KLM pilots artificial intelligence-enabled customer service responses on social media
KLM Royal Dutch Airlines is taking a leap into customer service innovation by running a pilot program during which it will determine how artificial intelligence technology fares in handling customer service requests on social media.
The AI framework is being provided by technology firm Digital Genius, which is integrating its Human+AI Customer Service Platform with KLM?s Customer Relationship Management tool for the program. The technology will help KLM field its more than 100,000 social media mentions and 15,000 conversations per week.
?As the AI system continues to learn from the agents? modifications, the AI-suggested responses will improve which, in turn, should require less agent modification,? said Ryan Williams, head of client insights, travel and retail at comScore, Seattle.
?Subsequently, this should improve personalization and decrease message response time.?
Not-so artificial interactions
The platform works first by providing a KLM agent with a proposed answer for a customer service inquiry through the AI component, which has been trained on more than 60,000 questions and answers KLM has had experience with. The agent then uses his or her expertise to screen the proposed answer, adjust it if necessary and then send it across the appropriate social media channel.
The AI platform then engages in machine learning, adjusting answers based on what the agent does and becoming more acute over time.
Digital Genius? AI framework is already geared towards dealing with customer service inquiries, meaning that this marriage of brand and technology is a test-run in how both consumers and agents in the travel sector will react to working with artificial intelligence.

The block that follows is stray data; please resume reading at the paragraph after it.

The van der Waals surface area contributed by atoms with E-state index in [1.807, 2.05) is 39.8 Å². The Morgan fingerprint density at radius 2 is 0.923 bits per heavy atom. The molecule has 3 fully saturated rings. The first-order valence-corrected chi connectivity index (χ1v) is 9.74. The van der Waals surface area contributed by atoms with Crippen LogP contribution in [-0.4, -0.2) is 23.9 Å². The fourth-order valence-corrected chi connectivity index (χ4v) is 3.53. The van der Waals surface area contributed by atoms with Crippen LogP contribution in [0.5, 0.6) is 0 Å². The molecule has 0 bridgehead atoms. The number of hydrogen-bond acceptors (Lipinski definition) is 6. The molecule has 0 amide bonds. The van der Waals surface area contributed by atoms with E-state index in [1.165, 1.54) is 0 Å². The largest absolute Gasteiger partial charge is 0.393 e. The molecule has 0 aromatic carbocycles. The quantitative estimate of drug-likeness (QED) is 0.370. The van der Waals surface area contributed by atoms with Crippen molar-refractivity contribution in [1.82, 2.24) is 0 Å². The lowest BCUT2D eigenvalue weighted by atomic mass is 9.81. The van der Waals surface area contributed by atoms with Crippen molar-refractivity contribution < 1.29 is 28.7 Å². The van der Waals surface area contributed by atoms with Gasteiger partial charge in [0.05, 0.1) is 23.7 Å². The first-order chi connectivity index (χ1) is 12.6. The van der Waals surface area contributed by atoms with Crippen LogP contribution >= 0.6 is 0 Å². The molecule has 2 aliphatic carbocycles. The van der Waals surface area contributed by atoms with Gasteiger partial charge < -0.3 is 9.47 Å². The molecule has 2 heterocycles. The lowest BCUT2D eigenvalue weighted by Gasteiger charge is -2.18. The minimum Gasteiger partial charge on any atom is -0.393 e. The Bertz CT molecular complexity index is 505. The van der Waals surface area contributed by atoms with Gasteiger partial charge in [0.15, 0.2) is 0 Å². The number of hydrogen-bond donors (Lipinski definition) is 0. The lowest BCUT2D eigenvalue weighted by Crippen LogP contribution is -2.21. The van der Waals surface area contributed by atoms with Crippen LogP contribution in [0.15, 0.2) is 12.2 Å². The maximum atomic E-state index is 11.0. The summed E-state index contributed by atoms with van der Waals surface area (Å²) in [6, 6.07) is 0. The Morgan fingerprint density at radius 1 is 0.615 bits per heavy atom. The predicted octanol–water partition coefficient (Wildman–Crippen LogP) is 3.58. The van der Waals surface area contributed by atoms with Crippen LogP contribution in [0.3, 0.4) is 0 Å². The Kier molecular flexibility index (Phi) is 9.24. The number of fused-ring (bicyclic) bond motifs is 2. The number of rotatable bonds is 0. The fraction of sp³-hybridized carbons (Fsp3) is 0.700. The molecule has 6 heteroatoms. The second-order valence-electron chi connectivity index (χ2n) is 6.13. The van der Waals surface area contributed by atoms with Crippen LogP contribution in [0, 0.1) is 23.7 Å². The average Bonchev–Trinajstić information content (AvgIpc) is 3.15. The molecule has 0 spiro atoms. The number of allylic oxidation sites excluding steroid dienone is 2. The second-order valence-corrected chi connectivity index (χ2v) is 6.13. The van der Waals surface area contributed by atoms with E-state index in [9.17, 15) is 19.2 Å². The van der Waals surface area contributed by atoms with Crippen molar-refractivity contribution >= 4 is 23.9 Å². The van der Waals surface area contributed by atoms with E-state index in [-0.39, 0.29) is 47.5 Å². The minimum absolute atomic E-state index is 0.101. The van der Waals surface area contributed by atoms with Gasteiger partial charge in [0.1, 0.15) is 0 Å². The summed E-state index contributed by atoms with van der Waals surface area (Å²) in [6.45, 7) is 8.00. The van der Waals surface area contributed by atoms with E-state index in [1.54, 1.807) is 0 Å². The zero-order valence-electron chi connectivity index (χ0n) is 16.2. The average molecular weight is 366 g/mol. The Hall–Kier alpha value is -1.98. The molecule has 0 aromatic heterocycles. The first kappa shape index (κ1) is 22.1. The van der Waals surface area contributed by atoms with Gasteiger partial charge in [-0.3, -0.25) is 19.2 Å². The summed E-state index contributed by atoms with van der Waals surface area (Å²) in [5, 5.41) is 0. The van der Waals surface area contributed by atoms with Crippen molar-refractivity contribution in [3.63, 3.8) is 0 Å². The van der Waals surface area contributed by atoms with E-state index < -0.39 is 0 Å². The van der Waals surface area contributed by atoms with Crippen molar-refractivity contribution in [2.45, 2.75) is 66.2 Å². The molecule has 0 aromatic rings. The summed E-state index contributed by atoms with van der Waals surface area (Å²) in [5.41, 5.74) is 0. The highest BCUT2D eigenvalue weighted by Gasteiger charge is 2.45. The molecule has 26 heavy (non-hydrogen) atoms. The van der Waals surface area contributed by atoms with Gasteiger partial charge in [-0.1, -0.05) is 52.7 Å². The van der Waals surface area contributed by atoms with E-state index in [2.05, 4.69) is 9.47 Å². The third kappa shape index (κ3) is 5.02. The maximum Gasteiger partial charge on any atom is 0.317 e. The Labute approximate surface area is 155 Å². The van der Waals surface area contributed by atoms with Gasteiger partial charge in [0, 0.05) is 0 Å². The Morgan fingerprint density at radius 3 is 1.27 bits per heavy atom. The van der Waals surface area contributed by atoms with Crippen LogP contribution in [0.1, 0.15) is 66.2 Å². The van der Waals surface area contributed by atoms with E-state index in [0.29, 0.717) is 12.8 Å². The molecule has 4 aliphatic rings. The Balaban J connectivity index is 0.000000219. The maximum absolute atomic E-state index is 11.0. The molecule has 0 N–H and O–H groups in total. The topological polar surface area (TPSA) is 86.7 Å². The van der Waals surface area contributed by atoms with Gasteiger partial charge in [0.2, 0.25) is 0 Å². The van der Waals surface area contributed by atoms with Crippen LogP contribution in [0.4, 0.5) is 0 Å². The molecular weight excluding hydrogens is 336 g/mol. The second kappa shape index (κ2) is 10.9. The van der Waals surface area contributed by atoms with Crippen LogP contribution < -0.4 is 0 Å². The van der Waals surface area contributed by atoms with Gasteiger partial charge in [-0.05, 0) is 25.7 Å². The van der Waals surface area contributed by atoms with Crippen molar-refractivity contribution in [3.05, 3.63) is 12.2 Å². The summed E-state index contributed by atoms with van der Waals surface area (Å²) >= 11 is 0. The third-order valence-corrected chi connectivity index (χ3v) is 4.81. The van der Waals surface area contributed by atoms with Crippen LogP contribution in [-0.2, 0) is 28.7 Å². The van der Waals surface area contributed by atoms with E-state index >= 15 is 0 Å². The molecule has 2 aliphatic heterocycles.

Since much of a given airline?s social media interactions are dominated by addressing complaints about flight delays, poor service and safety concerns, any airline that wants to bolster its social media presence must understand that adequate customer service on the platform is of paramount importance. KLM has decided to take an imaginative trajectory in confronting the travel sector?s customer service demands, and it has yet to be seen whether AI is a winning gamble.
Steps forward across sectors
Leveraging AI for customer service purposes is not as groundbreaking in the retail sector as it currently is in travel.
Macy?s has been piloting a mobile Web-based artificial intelligence platform that enables shoppers to ask product questions and receive responses, highlighting the growing role that cognitive learning and predictive analytics are playing in the retail industry (see story).
The greater airline industry is also going through some measure of overhaul in regards to customer engagement.
Recently, Air New Zealand capitalized on the popularity of mobile quizzes by inviting travel enthusiasts to visit its site, answer six personality-based questions and receive a personalized suggestion for a United States holiday destination (see story).
?The touted benefits of the AI integration are increased volume and response speed, while maintaining a level of personalization,? Mr. Williams said.
?Obviously, in order for this to work, the system?s learning logic has to be powerful enough to maintain a certain level of personalization or it will be no different than decades-old canned response customer service solutions.?